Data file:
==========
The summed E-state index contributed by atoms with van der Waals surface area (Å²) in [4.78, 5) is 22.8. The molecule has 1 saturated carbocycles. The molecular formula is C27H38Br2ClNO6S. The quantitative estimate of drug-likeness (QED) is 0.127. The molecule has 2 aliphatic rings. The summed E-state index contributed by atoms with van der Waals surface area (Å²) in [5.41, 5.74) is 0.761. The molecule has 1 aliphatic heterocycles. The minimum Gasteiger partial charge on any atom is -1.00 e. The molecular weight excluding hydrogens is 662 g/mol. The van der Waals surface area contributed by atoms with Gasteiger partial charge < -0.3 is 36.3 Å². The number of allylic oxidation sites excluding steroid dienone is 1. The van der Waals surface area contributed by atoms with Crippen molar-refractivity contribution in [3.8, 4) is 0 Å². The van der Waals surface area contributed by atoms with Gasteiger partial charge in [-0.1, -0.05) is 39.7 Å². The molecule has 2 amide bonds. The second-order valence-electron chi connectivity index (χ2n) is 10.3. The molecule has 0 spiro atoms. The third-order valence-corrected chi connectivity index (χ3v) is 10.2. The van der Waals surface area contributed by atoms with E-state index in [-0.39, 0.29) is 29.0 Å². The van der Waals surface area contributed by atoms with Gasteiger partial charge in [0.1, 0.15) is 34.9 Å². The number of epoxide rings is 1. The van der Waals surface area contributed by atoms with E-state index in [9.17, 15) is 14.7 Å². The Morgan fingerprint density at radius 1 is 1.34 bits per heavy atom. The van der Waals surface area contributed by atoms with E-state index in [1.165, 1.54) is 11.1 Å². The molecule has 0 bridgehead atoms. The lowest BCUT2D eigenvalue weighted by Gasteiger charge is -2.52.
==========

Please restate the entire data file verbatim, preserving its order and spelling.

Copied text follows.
The summed E-state index contributed by atoms with van der Waals surface area (Å²) in [4.78, 5) is 22.8. The molecule has 1 saturated carbocycles. The molecular formula is C27H38Br2ClNO6S. The quantitative estimate of drug-likeness (QED) is 0.127. The molecule has 2 aliphatic rings. The summed E-state index contributed by atoms with van der Waals surface area (Å²) in [5.41, 5.74) is 0.761. The molecule has 1 aliphatic heterocycles. The minimum Gasteiger partial charge on any atom is -1.00 e. The molecular weight excluding hydrogens is 662 g/mol. The van der Waals surface area contributed by atoms with Gasteiger partial charge < -0.3 is 36.3 Å². The number of allylic oxidation sites excluding steroid dienone is 1. The van der Waals surface area contributed by atoms with Crippen molar-refractivity contribution in [3.8, 4) is 0 Å². The van der Waals surface area contributed by atoms with Gasteiger partial charge in [-0.1, -0.05) is 39.7 Å². The molecule has 2 amide bonds. The second-order valence-electron chi connectivity index (χ2n) is 10.3. The molecule has 0 spiro atoms. The third-order valence-corrected chi connectivity index (χ3v) is 10.2. The van der Waals surface area contributed by atoms with E-state index in [-0.39, 0.29) is 29.0 Å². The van der Waals surface area contributed by atoms with Gasteiger partial charge in [0.1, 0.15) is 34.9 Å². The number of epoxide rings is 1. The van der Waals surface area contributed by atoms with E-state index in [9.17, 15) is 14.7 Å². The Morgan fingerprint density at radius 1 is 1.34 bits per heavy atom. The van der Waals surface area contributed by atoms with E-state index in [1.165, 1.54) is 11.1 Å². The molecule has 0 bridgehead atoms. The lowest BCUT2D eigenvalue weighted by Gasteiger charge is -2.52.